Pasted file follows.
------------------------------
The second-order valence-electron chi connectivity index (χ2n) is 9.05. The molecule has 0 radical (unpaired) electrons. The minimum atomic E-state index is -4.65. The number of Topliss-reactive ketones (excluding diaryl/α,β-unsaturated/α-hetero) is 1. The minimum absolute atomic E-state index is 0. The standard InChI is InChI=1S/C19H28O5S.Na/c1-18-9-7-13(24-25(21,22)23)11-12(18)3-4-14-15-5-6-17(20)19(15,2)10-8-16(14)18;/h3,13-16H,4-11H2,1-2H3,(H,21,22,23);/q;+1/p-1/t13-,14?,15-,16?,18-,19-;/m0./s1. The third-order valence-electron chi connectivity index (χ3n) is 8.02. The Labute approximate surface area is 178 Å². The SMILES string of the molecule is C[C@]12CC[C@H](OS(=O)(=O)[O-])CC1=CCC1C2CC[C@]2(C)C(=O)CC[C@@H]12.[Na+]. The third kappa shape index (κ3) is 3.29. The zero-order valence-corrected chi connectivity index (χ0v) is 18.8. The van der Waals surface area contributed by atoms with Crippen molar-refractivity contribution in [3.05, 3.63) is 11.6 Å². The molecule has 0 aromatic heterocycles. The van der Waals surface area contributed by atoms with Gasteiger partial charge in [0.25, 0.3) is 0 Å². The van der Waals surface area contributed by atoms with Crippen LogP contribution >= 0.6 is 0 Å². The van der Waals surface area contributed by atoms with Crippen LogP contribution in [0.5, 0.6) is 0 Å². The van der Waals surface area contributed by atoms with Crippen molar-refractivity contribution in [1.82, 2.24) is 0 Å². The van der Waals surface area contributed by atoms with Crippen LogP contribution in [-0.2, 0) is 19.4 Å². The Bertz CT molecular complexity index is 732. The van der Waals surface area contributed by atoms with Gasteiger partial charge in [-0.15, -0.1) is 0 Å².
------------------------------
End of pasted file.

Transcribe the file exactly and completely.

The second-order valence-electron chi connectivity index (χ2n) is 9.05. The molecule has 0 radical (unpaired) electrons. The minimum atomic E-state index is -4.65. The number of Topliss-reactive ketones (excluding diaryl/α,β-unsaturated/α-hetero) is 1. The minimum absolute atomic E-state index is 0. The standard InChI is InChI=1S/C19H28O5S.Na/c1-18-9-7-13(24-25(21,22)23)11-12(18)3-4-14-15-5-6-17(20)19(15,2)10-8-16(14)18;/h3,13-16H,4-11H2,1-2H3,(H,21,22,23);/q;+1/p-1/t13-,14?,15-,16?,18-,19-;/m0./s1. The third-order valence-electron chi connectivity index (χ3n) is 8.02. The Labute approximate surface area is 178 Å². The SMILES string of the molecule is C[C@]12CC[C@H](OS(=O)(=O)[O-])CC1=CCC1C2CC[C@]2(C)C(=O)CC[C@@H]12.[Na+]. The third kappa shape index (κ3) is 3.29. The zero-order valence-corrected chi connectivity index (χ0v) is 18.8. The van der Waals surface area contributed by atoms with Crippen molar-refractivity contribution in [3.05, 3.63) is 11.6 Å². The molecule has 0 aromatic heterocycles. The van der Waals surface area contributed by atoms with Gasteiger partial charge in [0.25, 0.3) is 0 Å². The van der Waals surface area contributed by atoms with Crippen LogP contribution >= 0.6 is 0 Å². The van der Waals surface area contributed by atoms with Crippen LogP contribution in [0.5, 0.6) is 0 Å². The van der Waals surface area contributed by atoms with Crippen molar-refractivity contribution in [1.82, 2.24) is 0 Å². The van der Waals surface area contributed by atoms with Crippen LogP contribution in [-0.2, 0) is 19.4 Å². The Bertz CT molecular complexity index is 732. The van der Waals surface area contributed by atoms with Gasteiger partial charge in [-0.15, -0.1) is 0 Å².